Echoes of these macroeconomic concerns can be felt in financial markets. However, as with the spread of the virus itself, global financial markets appear to be playing catch up with China. Markets were not particularly prescient about the crisis. In part, this was down to Chinese authorities’ delayed response to the crisis.
It was in the aftermath of the measures taken by authorities during the Spring Festival (extended) weeklong holiday at the end of January that markets reacted. Despite the outbreak starting in December 2019, the Shanghai Composite Index (SSE) followed an upwards path up until the eve of the national holiday on January 23. During the holiday Chinese authorities quarantined Wuhan, Huanggang, Chibi, Enshi, Ezhou, Huangshi, Suizhou, Qianjjiang, Xianning, Xiantao, Yichang, Zhijiang, Xiangyang, Jingmen, Xiaogan, and Dangyang, locking down approximately 50 million people. Although by January 23, the SSE had already fallen by 4.6% from its January 14 peak of CNY3,213, by the time the SSE reopened on February 4, it had fallen by another 8% to CNY2,734. It now stands at CNY2.924 on account of the containment and financial stimulus responses by the Chinese government.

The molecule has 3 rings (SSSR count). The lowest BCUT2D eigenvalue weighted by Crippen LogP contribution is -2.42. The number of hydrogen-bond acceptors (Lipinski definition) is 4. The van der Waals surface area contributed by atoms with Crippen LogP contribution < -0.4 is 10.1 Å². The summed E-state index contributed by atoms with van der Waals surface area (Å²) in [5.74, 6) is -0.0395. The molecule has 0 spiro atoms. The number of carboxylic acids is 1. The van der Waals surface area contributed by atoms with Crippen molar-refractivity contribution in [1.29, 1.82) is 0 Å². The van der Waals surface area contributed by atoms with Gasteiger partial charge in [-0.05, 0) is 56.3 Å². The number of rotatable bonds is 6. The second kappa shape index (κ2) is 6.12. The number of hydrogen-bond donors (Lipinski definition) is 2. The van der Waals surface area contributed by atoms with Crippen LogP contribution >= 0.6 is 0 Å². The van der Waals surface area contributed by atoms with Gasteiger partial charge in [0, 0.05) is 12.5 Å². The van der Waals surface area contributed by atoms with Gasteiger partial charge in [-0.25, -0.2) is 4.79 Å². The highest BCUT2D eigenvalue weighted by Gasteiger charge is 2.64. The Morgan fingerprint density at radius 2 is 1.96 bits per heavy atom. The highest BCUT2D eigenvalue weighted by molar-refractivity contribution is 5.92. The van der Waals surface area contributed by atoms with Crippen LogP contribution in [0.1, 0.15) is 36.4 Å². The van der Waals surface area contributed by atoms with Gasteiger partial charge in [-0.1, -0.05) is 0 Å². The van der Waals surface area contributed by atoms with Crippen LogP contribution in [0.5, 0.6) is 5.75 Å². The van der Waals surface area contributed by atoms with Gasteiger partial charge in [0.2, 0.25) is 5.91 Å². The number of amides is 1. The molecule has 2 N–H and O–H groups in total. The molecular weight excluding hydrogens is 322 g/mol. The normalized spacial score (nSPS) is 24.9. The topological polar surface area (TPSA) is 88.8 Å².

OECD markets have been slower to respond, only taking stock of the situation at the end of February. Following its latest peak of US$ 3,390 on Tuesday, February 19, the S&P500 index fell by almost 8% in the following six days, due to Coronavirus concerns. After a short recovery at the start of March, when conditions in China seemed contained and the spread to Europe had not yet fully exploded, the S&P500 restarted on a downwards path, closing at US$2,741 on March 11th. In Stockholm, the OMX Stockholm 30 Index has also taken a hit, falling from SEK1,901 on February 20th to SEK1,431 as of March 11th.
Less central to immediate global concerns, but nevertheless relevant for the discussion about the challenges facing climate change has been the environmental impact of the Coronavirus.
According to Carbon Brief, a UK-based website covering the latest developments in climate science, climate policy and energy policy “the reductions in coal and crude oil use indicate a reduction in CO2 emissions of 25% or more, compared with the same two-week period following the Chinese new year holiday in 2019.”.
This decrease amounts to approximately 100MtCO2, more than twice as much as Sweden’s total CO2 emissions from fossil fuels in 2016 or 12.5% of Germany’s annual emissions.